Salon, residence in old church approved
Planning Commission Oct. 16 agreed to let a beauty salon and residence continue in what was originally a church building at 2230 W. Pikes Peak Ave.
Hale and Sarah Kendall needed either to change the zone from residential to commercial or obtain a variance to allow their live/work uses. A neighborhood meeting last spring had made it clear that the neighbors preferred a variance because a change to a commercial zone would have made the location into a permanent business site.
The uses allowed in the approval are limited to a beauty salon, barber shop, manicure, pedicure, massage, seamstress, tailor, shoe repair or photography studio. The non-salon uses “were added as a possibility in the future because they were similar uses that would not greatly impact the surrounding area to any further extent than the salon use does,” explains Heather Rose of City Planning in her report to the Planning Commission.
The Kendalls also had needed a parking variance. Eleven spaces were required under city code. However, only eight could be safely provided on the property, Rose told the commission, which she thinks should be adequate, especially with available on-street parking, if there ever is an overflow.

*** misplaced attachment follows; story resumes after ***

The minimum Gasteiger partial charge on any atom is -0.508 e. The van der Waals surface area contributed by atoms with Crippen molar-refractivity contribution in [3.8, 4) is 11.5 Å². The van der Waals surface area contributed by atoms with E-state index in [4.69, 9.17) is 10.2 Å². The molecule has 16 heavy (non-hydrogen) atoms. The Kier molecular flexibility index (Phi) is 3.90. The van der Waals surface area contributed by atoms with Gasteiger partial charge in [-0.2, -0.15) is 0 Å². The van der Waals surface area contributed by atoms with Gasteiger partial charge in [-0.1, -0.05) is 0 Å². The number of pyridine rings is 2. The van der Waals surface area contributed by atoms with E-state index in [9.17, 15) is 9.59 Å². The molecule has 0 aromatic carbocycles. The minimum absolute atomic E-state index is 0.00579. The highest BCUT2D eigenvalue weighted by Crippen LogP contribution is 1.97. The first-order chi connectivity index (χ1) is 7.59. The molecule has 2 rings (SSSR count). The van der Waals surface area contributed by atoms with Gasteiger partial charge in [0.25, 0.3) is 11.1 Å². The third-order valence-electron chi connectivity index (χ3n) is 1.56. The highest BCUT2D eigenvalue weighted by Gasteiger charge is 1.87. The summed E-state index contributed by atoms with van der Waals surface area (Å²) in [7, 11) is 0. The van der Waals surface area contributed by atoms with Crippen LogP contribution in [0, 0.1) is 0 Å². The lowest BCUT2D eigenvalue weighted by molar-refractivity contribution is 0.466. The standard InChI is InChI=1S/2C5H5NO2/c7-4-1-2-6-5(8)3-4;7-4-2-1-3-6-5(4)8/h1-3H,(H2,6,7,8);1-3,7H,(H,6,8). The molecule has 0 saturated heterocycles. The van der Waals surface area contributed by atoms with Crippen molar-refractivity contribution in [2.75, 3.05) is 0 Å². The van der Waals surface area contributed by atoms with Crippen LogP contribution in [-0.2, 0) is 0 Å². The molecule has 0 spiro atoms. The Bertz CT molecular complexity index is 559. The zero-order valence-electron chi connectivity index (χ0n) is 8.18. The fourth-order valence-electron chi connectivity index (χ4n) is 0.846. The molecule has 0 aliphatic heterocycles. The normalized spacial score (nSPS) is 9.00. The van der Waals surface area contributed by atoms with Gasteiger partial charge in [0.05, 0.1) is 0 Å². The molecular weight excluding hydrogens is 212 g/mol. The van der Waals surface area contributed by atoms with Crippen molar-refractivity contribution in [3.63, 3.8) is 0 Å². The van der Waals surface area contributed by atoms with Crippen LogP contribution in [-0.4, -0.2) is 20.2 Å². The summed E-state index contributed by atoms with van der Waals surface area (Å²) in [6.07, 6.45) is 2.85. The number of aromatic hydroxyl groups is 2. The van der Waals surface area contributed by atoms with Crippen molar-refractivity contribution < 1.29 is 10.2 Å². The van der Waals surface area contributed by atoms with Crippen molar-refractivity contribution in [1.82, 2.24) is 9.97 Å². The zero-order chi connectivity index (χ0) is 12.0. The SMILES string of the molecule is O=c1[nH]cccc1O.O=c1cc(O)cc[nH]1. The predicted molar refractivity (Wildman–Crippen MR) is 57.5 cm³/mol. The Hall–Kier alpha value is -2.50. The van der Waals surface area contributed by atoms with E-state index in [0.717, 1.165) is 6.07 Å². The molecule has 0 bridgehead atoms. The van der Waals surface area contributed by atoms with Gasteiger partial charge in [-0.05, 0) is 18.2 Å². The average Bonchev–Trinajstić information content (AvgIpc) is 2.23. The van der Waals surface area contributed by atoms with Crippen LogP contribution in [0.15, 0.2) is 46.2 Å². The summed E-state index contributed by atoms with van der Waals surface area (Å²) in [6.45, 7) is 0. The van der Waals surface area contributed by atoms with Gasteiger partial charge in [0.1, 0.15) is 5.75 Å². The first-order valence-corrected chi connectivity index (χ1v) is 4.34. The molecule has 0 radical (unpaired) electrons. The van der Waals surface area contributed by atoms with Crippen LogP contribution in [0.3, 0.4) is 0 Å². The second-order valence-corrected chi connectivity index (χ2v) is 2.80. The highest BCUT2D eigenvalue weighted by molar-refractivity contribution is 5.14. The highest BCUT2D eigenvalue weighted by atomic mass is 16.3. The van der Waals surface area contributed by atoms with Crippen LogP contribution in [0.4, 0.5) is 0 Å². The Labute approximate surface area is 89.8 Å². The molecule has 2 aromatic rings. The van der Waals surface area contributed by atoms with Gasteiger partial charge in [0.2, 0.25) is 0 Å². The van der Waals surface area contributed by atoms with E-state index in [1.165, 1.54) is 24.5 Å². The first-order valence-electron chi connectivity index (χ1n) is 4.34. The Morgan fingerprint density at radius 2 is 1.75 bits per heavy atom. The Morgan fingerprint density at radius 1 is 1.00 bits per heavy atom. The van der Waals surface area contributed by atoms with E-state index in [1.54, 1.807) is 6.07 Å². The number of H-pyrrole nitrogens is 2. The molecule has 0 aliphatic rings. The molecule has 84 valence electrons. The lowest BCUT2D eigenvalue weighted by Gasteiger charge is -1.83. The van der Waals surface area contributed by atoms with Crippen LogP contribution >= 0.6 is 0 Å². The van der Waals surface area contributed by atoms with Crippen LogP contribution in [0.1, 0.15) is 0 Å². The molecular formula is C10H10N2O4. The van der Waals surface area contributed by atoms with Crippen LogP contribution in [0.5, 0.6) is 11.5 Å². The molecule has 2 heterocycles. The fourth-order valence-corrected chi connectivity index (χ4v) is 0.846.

In recommending approval, she said she believed the property's uses have “minimal impact on the surrounding area.”
The Kendalls had bought the property over a year ago, believing it had the right zoning because a dance studio had operated there before. But it turned out the studio had been an illegal use.
The salon, Perfect Angels, has been allowed to stay in operation on the site while the issue worked its way through city staff review processes.
One neighbor, Thos Lesser, spoke against the plan at Planning Commission, suggesting that the Kendalls would move on and the neighborhood would then be stuck with a building OK'd for several commercial uses. But Hale Kendall objected, saying he had invested his life savings into the property.
Westside Pioneer article